In this section, I picked a site, provided demographic data about the neighborhood, and gathered information about the cultural community and natural landscape.

Brainstorm Ideas

I focused my ideas on the components that make up a successful proposal. My objectives were concluded to create a natural meeting space for education and research and to value accessibility, transparency, leisure, and interaction. Keeping the design structure very minimal, I kept concentration on 4 general concepts that will provide a stronger foundation to propose a solution.

  1. Energy Efficiency The philosophy of working with and not against nature, consciously designed landscapes which simulate or mimic the patterns and relationships observed in natural ecosystems.

  2. Environmental Sustainability The practice of erecting buildings and using processes that are environmentally responsible and resource efficient.

  3. Solar Control Solar control is a key issue in terms of energy saving. In more temperate conditions it can be used to balance solar control with high levels of natural light. Solar control glass reduces solar heat gain and offers high levels of natural light to provide comfortable and pleasant environments in which to live and work.

  4. Cultural Expression Architecture is a manifestation and expression of culture. As such it must acknowledge and respond to the cultural needs and values of the society with which it interacts.

My initial thought of style was inspired by the movement of Postmodernism that has paved way into parts of Chicago and has continued to show cultural change throughout the past decades.

Postmodernism It is an amalgamation of many styles borrowed from history reacted to urban context embracing decorative traditions. Postmodernist ideas could be found in a wide variety of creative fields that dissolved the boundaries between them, including: literature, visual arts, graphic arts, industrial design, theater, and dance.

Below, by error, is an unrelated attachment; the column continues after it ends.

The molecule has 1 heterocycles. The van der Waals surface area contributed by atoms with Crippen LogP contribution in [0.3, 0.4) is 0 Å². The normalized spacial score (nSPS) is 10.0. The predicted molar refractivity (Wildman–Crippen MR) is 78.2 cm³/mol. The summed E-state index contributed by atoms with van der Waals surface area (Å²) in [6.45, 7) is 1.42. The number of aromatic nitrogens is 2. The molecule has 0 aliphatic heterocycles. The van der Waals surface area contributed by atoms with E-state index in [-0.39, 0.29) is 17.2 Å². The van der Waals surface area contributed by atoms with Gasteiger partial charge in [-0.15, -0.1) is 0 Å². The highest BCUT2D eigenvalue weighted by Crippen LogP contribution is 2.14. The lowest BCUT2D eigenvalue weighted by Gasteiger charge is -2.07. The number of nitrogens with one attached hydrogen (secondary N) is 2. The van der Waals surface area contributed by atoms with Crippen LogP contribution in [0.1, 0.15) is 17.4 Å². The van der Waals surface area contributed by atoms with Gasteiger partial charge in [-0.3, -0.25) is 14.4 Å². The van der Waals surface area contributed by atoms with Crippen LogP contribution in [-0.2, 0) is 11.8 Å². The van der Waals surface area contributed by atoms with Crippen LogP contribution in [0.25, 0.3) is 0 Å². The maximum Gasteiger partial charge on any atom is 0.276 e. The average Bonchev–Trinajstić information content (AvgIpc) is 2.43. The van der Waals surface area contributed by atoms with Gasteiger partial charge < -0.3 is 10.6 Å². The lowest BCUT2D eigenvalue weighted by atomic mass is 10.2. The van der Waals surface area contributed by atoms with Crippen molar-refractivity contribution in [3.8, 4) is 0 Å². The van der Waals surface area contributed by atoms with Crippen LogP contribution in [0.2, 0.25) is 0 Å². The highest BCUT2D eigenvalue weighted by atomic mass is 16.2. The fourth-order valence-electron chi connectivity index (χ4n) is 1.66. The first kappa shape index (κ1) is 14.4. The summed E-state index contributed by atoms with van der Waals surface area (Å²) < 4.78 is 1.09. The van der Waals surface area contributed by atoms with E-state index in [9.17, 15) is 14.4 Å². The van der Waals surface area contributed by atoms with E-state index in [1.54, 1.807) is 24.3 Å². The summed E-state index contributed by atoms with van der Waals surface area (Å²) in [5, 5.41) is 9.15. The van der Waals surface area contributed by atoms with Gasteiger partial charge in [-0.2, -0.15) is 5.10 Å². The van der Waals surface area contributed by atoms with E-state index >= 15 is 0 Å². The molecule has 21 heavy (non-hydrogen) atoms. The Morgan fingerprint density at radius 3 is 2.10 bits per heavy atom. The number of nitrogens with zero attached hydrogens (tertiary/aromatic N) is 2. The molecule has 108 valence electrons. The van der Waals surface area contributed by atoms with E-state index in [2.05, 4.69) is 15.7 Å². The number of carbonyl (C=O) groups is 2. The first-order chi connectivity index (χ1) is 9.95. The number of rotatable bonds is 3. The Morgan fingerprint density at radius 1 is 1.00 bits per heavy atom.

I came to the suggestion that my design should be kept minimal and available for creativity to blossom from the people of the community.

Develop Solutions

Based on the general observations made about the purpose of this project, I based my ideas on 3 different concepts to contribute to the final product.

Design Concept #1 Historic Revival: This design’s solution is primary to the public library’s open space. From the Postmodern phenomenon, styles of emerging elements from different eras are incorporated to create a purpose for energy efficiency and cultural expression within the Little Italy community. Inspiration was taken by this emerging movement already paving way through the cultural shifts in Chicago.

Design Concept #2 Vivid Attraction: This design’s solution is primary to unify spacing for strong interaction with the occupants of the building. By uses of attractive lighting, solar panels, and cultural expression, this building is built for the purpose of a welcoming atmosphere that is active and alive within the community.

Design Concept #3 Sustainable Renewal: This design’s solution is primary to highlight modern sustainability. This design centralizes the idea of material selection and it’s importance to the effect on the environment around it. It is kept to a simplistic and general appeal, emphasizing spacing and environmental impact.

By the end of my first drafts, I took consideration of different elements from each design concept to come up with a solution that will achieve as much pavement into establishing a stronger community.